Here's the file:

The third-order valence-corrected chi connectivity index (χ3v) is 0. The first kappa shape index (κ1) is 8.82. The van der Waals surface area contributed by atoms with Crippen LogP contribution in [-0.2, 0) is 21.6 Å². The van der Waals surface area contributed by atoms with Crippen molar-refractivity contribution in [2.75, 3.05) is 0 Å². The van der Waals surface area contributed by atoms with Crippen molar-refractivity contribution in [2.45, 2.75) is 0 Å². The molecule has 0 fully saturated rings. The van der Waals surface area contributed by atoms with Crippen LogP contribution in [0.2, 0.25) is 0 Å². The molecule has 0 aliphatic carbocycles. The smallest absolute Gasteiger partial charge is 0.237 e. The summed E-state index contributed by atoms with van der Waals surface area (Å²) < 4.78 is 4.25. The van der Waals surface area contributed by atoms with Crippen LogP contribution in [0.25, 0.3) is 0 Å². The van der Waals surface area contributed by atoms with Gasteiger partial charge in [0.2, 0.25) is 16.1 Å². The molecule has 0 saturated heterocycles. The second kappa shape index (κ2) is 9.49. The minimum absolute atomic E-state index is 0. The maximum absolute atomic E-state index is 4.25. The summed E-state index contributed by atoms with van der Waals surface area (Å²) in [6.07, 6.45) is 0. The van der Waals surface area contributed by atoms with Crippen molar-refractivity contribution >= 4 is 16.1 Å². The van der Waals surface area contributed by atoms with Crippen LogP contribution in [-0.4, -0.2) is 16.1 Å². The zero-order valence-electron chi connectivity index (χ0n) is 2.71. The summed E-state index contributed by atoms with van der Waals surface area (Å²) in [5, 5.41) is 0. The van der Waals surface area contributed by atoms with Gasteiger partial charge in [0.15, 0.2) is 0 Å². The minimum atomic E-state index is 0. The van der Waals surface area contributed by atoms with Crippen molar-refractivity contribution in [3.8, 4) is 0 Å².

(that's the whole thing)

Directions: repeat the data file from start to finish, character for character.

The third-order valence-corrected chi connectivity index (χ3v) is 0. The first kappa shape index (κ1) is 8.82. The van der Waals surface area contributed by atoms with Crippen LogP contribution in [-0.2, 0) is 21.6 Å². The van der Waals surface area contributed by atoms with Crippen molar-refractivity contribution in [2.75, 3.05) is 0 Å². The van der Waals surface area contributed by atoms with Crippen molar-refractivity contribution in [2.45, 2.75) is 0 Å². The molecule has 0 fully saturated rings. The van der Waals surface area contributed by atoms with Crippen LogP contribution in [0.2, 0.25) is 0 Å². The molecule has 0 aliphatic carbocycles. The smallest absolute Gasteiger partial charge is 0.237 e. The summed E-state index contributed by atoms with van der Waals surface area (Å²) < 4.78 is 4.25. The van der Waals surface area contributed by atoms with Crippen LogP contribution in [0.25, 0.3) is 0 Å². The van der Waals surface area contributed by atoms with Gasteiger partial charge in [0.2, 0.25) is 16.1 Å². The molecule has 0 saturated heterocycles. The second kappa shape index (κ2) is 9.49. The minimum absolute atomic E-state index is 0. The maximum absolute atomic E-state index is 4.25. The summed E-state index contributed by atoms with van der Waals surface area (Å²) in [6.07, 6.45) is 0. The van der Waals surface area contributed by atoms with Crippen molar-refractivity contribution >= 4 is 16.1 Å². The van der Waals surface area contributed by atoms with Crippen LogP contribution in [-0.4, -0.2) is 16.1 Å². The zero-order valence-electron chi connectivity index (χ0n) is 2.71. The summed E-state index contributed by atoms with van der Waals surface area (Å²) in [5, 5.41) is 0. The van der Waals surface area contributed by atoms with Gasteiger partial charge in [0.15, 0.2) is 0 Å². The minimum atomic E-state index is 0. The van der Waals surface area contributed by atoms with Crippen molar-refractivity contribution in [3.8, 4) is 0 Å².